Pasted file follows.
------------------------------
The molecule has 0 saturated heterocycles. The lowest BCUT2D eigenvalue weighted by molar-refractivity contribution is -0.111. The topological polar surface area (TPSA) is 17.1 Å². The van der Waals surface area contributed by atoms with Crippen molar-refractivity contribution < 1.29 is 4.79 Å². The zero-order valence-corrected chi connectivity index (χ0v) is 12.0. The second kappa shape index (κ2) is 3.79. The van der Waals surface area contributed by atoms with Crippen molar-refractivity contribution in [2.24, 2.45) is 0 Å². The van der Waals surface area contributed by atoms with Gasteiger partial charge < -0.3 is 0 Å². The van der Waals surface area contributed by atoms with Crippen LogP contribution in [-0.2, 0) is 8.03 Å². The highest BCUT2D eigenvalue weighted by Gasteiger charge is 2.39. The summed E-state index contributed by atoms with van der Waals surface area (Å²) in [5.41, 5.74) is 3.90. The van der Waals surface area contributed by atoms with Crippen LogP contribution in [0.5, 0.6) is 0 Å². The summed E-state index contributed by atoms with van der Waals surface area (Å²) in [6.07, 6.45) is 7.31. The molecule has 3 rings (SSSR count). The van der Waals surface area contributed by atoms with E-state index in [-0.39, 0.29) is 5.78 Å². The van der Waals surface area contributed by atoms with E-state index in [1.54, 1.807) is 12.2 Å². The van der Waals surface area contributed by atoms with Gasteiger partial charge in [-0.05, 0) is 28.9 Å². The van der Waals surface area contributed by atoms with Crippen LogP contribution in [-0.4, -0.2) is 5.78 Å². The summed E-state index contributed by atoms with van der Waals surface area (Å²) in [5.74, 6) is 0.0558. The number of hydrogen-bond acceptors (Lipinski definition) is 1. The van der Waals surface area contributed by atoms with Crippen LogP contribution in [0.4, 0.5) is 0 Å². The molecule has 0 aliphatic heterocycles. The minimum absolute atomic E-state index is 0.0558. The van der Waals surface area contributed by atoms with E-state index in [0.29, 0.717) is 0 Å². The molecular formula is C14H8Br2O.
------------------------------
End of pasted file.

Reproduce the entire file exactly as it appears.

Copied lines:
The molecule has 0 saturated heterocycles. The lowest BCUT2D eigenvalue weighted by molar-refractivity contribution is -0.111. The topological polar surface area (TPSA) is 17.1 Å². The van der Waals surface area contributed by atoms with Crippen molar-refractivity contribution < 1.29 is 4.79 Å². The zero-order valence-corrected chi connectivity index (χ0v) is 12.0. The second kappa shape index (κ2) is 3.79. The van der Waals surface area contributed by atoms with Crippen molar-refractivity contribution in [2.24, 2.45) is 0 Å². The van der Waals surface area contributed by atoms with Gasteiger partial charge < -0.3 is 0 Å². The van der Waals surface area contributed by atoms with Crippen LogP contribution in [-0.2, 0) is 8.03 Å². The highest BCUT2D eigenvalue weighted by Gasteiger charge is 2.39. The summed E-state index contributed by atoms with van der Waals surface area (Å²) in [5.41, 5.74) is 3.90. The van der Waals surface area contributed by atoms with Crippen LogP contribution in [0.5, 0.6) is 0 Å². The summed E-state index contributed by atoms with van der Waals surface area (Å²) in [6.07, 6.45) is 7.31. The molecule has 3 rings (SSSR count). The van der Waals surface area contributed by atoms with E-state index in [-0.39, 0.29) is 5.78 Å². The van der Waals surface area contributed by atoms with E-state index in [1.54, 1.807) is 12.2 Å². The van der Waals surface area contributed by atoms with Gasteiger partial charge in [-0.05, 0) is 28.9 Å². The van der Waals surface area contributed by atoms with Crippen LogP contribution in [-0.4, -0.2) is 5.78 Å². The summed E-state index contributed by atoms with van der Waals surface area (Å²) in [5.74, 6) is 0.0558. The number of hydrogen-bond acceptors (Lipinski definition) is 1. The van der Waals surface area contributed by atoms with Crippen LogP contribution in [0.4, 0.5) is 0 Å². The molecule has 0 aliphatic heterocycles. The minimum absolute atomic E-state index is 0.0558. The van der Waals surface area contributed by atoms with E-state index in [0.29, 0.717) is 0 Å². The molecular formula is C14H8Br2O.